Okaaaay, But

This was an interesting take:

The WSJ has a very interesting table of the unemployment and wage distributions for various majors. There’s lots to talk about, particularly the STEM/humanities/social/vocational divide, but one thing that struck me was that the highest and lowest unemployment rates were dominated by tiny majors. In general, small populations tend to have more widely varying outcomes just as a function of standard error, which is why you should always ignore headlines about big jumps in the crime rate for small towns. Anyway, I downloaded the data, generated some plots, and yup, it’s your classic funnel.

He then throws in some graphs:

By Rank Order
The Funnel!

His conclusion

Moral of the story, don’t change your major from clinical psych to actuarial science just yet. On the other hand, nursing, elementary education, and general education really do appear to be real deal outliers of low unemployment.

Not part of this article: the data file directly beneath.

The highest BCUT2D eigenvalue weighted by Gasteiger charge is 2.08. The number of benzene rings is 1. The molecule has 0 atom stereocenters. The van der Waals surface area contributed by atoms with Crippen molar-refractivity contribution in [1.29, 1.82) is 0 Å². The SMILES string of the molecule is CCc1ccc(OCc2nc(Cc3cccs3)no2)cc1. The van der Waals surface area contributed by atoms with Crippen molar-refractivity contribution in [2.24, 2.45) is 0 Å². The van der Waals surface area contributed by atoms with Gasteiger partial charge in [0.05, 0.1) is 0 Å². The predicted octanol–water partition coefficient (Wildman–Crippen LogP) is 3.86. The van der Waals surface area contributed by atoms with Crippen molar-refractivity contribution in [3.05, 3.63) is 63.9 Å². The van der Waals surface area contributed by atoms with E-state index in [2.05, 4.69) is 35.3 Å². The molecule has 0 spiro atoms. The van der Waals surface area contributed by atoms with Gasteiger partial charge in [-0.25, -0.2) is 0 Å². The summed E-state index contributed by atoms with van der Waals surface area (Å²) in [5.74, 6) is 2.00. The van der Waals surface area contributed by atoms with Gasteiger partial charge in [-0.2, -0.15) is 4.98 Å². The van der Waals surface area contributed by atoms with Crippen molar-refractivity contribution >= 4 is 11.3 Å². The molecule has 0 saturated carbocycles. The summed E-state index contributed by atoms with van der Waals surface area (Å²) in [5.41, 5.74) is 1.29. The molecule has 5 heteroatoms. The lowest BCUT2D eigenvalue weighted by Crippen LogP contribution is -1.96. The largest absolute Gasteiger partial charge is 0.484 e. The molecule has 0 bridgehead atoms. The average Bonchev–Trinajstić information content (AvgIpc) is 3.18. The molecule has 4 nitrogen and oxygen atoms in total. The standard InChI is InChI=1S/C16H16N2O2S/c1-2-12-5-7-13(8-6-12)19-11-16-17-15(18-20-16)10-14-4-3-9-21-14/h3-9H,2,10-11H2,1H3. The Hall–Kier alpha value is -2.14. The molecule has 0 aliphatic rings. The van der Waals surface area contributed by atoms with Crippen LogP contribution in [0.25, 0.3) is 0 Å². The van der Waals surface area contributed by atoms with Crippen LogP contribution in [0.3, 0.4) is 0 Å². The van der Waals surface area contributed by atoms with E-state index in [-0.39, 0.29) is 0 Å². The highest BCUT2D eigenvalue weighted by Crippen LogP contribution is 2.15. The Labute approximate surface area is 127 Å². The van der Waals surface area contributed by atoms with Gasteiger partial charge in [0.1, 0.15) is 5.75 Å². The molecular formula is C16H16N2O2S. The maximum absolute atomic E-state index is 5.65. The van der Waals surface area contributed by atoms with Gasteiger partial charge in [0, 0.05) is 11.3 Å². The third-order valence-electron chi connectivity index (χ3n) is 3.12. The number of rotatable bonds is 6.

Putting aside how impressed I was with this analysis and how jealous I was that I didn’t think of it first, my gut said this wasn’t the last word.

I took the data and changed the y axis from employment to median income:

And 75h percentile income:

I’ve circled two very different kind of outliers in my analysis. My little circle surrounds three majors in both images. They are:

  • Elementary Education
  • General Education
  • Psychology

Low unemployment isn’t everything.

2 thoughts on “Okaaaay, But

  1. Do you know if the median income data contains income=0 for all of the unemployed people with that major? Or, is the income data only for those earning more than $0?

    If the former, then it seems like the median data is the only graph needed (leaving aside risk aversion)

  2. I’d be pretty surprised if the median included the 0s, so I’ll put my money on the latter.

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